The field of operations lay in the Cumberland Mountains, along the sources of the Big Sandy River,--a poor, wild, thinly settled country. The roads ran along the water-courses between the mountains, and were often rendered impassable by the high waters, and during this winter were ruined by the passage of cavalry, wagons, and artillery. Captain Jeffress was three days moving his battery from Gladesville to Pound Gap, only sixteen miles. General Marshall's report states that his wagons were sometimes unable to make [395] over four miles a day. An unusual amount of rain fell, drenching the unprotected soldiers, most of them raw recruits, and keeping the roads deep and the waters high. This first winter was the worst of the war, and the scanty rations and great hardships made hundreds of the men sick. Besides, the measles and mumps broke out in the camps, and many died from these diseases and from exposure. The command at Prestonburg was over one hundred miles from its base of supplies at Abingdon, Va., with the Cumberland Mountains between. The farms were generally small and poor, lying along the mountain-sides or in narrow valleys. During January, 1862, corn was worth ten dollars per barrel, and had to be hauled thirty miles over desperate roads. For weeks they subsisted upon mountain beef and parched corn. These privations General Marshall shared, giving up his tent to the sick and wounded, and sleeping beneath a wagon.

On the 17th of December, 1861, General Don Carlos Buell, then in command of the Department of the Ohio, including Kentucky, assigned Colonel (afterward General and President) James A. Garfield, of Ohio, to command his Eighteenth Brigade, and sent him against General Marshall. Colonel Garfield concentrated his forces at Louisa,

Brigadier-General James A. Garfield. From a war-time photograph.

at the forks of the Sandy, from which place he began his advance movement on the 23d of December. His army consisted of his own regiment, the 42d Ohio, under Lieutenant-Colonel L. A. Sheldon, the 1st Squadron Ohio Cavalry, Major William McLaughlin, the 14th Kentucky, Colonel L. T. Moore, the 22d Kentucky, Colonel D. W. Lindsey, 2d Virginia Cavalry (6 companies), Lieutenant-Colonel W. M. Bolles, the 40th Ohio, Colonel Jonathan Cranor, and 300 of the 1st Kentucky Cavalry, Lieutenant-Colonel J. W. Letcher, numbering in all some three thousand men. Garfield having found the road up the river impassable for wagons, many were taken to pieces and conveyed on boats; others, that were empty, were pulled by the men. His supplies were brought up on steam-boats and push-boats.

On the 6th of January, 1862, Garfield arrived within seven miles of Paintsville, where Marshall had established his camp and headquarters. It had been Marshall's intention to offer battle at Hagar's farm, near Paintsville, but he had intercepted a letter from Garfield to Cranor, who, with his regiment and some 400 cavalry, was advancing upon Marshall's left and rear from the direction of Salyersville. He then decided to fall back to the forks of Middle Creek, where he awaited the approach of the Federal forces. Garfield and Cranor made a junction near Paintsville, and all moved up to Marshal's front on the 10th of January. [396]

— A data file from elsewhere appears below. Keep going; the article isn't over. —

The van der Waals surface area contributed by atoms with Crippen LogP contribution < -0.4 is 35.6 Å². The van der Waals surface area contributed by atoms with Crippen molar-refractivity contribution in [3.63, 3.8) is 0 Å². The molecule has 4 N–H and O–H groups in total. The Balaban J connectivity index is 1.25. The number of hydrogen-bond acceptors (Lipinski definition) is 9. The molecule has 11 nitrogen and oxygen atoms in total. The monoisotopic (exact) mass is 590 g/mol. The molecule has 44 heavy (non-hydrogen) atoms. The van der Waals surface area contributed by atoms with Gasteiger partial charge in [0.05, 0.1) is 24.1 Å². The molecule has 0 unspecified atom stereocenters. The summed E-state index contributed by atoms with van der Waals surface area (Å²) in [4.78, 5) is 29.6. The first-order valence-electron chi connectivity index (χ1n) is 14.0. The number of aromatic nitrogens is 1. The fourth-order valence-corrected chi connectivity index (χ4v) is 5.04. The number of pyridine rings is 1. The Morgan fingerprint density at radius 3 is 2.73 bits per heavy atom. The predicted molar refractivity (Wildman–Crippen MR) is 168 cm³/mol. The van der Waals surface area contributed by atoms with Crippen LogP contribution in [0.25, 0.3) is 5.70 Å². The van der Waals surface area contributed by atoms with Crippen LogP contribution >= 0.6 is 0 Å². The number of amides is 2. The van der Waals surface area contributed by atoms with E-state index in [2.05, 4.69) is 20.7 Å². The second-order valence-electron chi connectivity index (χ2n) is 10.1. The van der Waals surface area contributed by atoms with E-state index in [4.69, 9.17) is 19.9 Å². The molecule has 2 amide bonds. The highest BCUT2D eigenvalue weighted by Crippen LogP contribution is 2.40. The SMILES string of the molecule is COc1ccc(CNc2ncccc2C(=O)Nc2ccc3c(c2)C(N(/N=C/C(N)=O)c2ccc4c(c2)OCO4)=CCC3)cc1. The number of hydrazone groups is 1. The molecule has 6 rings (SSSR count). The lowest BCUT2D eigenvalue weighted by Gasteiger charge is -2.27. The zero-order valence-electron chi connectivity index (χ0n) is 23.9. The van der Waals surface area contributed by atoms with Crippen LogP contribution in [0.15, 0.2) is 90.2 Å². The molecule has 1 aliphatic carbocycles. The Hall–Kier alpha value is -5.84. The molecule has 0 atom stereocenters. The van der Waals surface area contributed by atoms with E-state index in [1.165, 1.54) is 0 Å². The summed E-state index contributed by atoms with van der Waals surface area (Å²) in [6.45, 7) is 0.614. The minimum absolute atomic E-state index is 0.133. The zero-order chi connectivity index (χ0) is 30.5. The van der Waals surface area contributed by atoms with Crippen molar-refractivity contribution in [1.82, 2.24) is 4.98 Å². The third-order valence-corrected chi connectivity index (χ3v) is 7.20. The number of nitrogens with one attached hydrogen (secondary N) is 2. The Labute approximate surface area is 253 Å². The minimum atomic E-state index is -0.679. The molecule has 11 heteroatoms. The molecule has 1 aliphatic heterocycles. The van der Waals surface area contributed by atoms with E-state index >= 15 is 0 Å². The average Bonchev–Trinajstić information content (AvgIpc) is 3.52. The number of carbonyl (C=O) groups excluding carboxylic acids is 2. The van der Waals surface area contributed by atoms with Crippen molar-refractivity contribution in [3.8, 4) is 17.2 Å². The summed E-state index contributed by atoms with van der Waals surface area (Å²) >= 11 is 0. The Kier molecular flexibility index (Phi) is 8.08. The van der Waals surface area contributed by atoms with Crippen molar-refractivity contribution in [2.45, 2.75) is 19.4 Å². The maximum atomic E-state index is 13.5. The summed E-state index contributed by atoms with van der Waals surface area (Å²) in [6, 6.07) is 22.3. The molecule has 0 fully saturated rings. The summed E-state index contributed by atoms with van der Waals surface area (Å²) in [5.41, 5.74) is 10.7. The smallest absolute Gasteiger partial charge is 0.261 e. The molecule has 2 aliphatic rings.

General Marshall had selected a strong position along a high ridge south of Middle Creek, and covering the road to Virginia by way of Beaver Creek. Jeffress's battery was placed in a gorge of the left fork of Middle Creek; the 5th Kentucky and 29th Virginia regiments and part of the Kentucky Battalion of Mounted Riflemen occupied the spurs and heights to the right of the artillery; the 54th Virginia occupied a height covering the battery, with two cavalry companies in reserve; two other cavalry companies (dismounted and armed with Belgian rifles) were placed across Middle Creek, on a height commanding the valley. Skirmishing between the two commands began about 10 A. M., but the action began in earnest about noon by a charge of Federal cavalry, supported by infantry. This attack was repulsed, the artillery putting the cavalry to flight, and it appeared no more during the engagement. The men probably dismounted and fought on foot, as the ground was not suitable for cavalry operations. Colonel Garfield then endeavored to take the ridge occupied by the 5th Kentucky and 29th Virginia, on the right wing of General Marshall's position. He moved his infantry up the side of the mountain, above Spurlock's Branch, and made a desperate attempt to dislodge the Confederate forces, commanded by Colonel Williams, but was repulsed. The attack was renewed

Brigadier-General Humphrey Marshall. From a photograph.

three times, with the same result. The ascent was steep, the top of the mountain was covered with trees and rocks affording good protection to the Confederate forces. The engagement lasted until dark, both sides claiming the victory, and both withdrawing from the field of battle.